Lawmakers narrowly shot down an amendment Thursday that would have created a panel to review abortions for women who are insured through Medicaid.
On the same bill, GOP lawmakers were successful in an amendment clarifying the state health department could end continuous eligibility for the state's Medicaid expansion program.
The abortion panel proposal came in an amendment proposed for House Bill 686 that implements parts of the state Department of Public Health and Human Services' budget. The vote was 9-10, with a handful of Republicans joining all Democrats in opposition.
The amendment would have created a panel of three physicians, with the governor, Senate president and House speaker each appointing one, to determine if abortions for women insured by Medicaid were reimbursable. To qualify, the abortion would have to be deemed medically necessary, necessary to save the life of the mother or because the pregnancy resulted from rape or incest.
Sen. Janet Ellis, a Democrat from Helena, said the federal Hyde Amendment already accomplished what the amendment proposed.
The Hyde Amendment, passed in 1976, stops Medicaid funding from paying for abortion care. There are exceptions for when a woman's life is at risk or when the pregnancy is from rape or incest. Information from the Kaiser Family Foundation, however, shows Montana is one 15 states that used state money to in part supplement what the federal funding won't cover.
Sen. Jeffrey Welborn, R-Dillon, was one of the Republicans who voted against the panel proposal.
"Whether we agree with this procedure or not, it's still a legal procedure and what we're seeking to do here is set up basically a court to decide the legitimacy of whether somebody's been raped or abused," Welborn said. " ... This is not getting government out of our lives. It's pushing our own brand of government on people's lives and I certainly can't support it."
Sen. Carl Glimm, R-Kila, defending the amendment, saying that it was "worth having another set of eyes" to review decisions.
"That's what we want, another set of eyes to look at, just to check to make sure they're medically necessary," Glimm said.
Three bills to limit access to abortions have cleared the Legislature. That includes a bill banning abortions after 20 weeks gestational age; that legislation has been endorsed by Republican Gov. Greg Gianforte. The other two would require informed consent before a medical abortion and require the opportunity to view an ultrasound before an abortion. Two versions of a so-called "pain-capable" act are also advancing.
A successful amendment to the bill Thursday gives the state Department of Public Health and Human Services the ability to end the state Medicaid expansion program's continuous eligibility.
Continuous eligibility means people who are qualified for the program remain qualified for a year. It was put into place to prevent what's called churn, or when people move from being qualified to not and then back to qualified. That happens because of fluctuation in pay from things like overtime hours or seasonal work or change in household composition from moving.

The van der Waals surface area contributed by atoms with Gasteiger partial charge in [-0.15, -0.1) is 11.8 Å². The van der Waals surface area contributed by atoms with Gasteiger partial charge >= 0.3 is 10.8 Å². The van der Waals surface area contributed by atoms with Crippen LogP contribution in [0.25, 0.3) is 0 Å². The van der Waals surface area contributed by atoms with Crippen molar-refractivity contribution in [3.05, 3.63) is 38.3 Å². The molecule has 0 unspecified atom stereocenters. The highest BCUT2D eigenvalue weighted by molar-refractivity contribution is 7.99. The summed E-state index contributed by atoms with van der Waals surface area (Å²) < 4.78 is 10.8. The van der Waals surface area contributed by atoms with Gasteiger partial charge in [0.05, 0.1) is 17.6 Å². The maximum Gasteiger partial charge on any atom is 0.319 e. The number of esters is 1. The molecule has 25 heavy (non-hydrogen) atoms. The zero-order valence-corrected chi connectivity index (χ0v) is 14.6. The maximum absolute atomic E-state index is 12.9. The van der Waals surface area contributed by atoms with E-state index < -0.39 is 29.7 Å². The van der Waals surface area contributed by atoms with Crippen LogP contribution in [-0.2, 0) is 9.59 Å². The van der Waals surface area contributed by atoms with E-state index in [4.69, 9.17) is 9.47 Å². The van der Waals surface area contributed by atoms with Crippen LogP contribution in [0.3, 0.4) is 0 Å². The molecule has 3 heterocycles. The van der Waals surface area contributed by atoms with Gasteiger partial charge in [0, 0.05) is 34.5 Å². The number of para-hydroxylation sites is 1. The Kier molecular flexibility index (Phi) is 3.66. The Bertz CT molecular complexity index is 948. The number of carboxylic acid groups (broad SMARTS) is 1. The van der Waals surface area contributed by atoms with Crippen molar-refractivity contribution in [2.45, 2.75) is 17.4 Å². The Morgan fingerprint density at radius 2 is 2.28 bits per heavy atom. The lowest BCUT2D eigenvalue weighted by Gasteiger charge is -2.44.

Because the federal government assumes some cost savings from not more frequently checking eligibility and not having that churn, it gives states with continuous eligibility a lower federal match, paying 89% of the program costs instead of 90%.
The state budget already accounts for dropping continuous eligibility, which Glimm said is a $7 million savings. A previous bill aimed at ending the provision and increasing the ways qualifications were checked died in a House committee.
Ellis objected to the amendment, saying it tied the hands of the health department and that not frequently checking eligibility saves the state work and money.
While Glimm told Ellis and the committee the new director of the state health department already ended continuous eligibility, a spokesperson for the department said Thursday that wasn't the case — though it is the intent.
"At the conclusion of the active public health emergency, Montana DPHHS desires to discontinue the 12-month continuous eligibility process for MAGI (modified adjusted gross income) adults in its Medicaid program," wrote spokesperson Jon Ebelt. "The Legislature has also reduced related funding in (the state budget bill)."
Ebelt said there's not a statutory requirement to provide continuous eligibility and that the change could be made under administrative rule.
The state included continuous eligibility in its waiver application to run its Medicaid expansion program. Ebelt said the health department has contacted the federal Centers for Medicare and Medicaid "for guidance on the process to make the change once the public health emergency has concluded."
The federal government has maintenance of eligibility provision in place during the pandemic to prevent people from losing coverage, and that includes prohibiting states from changing eligibility criteria during the state of emergency.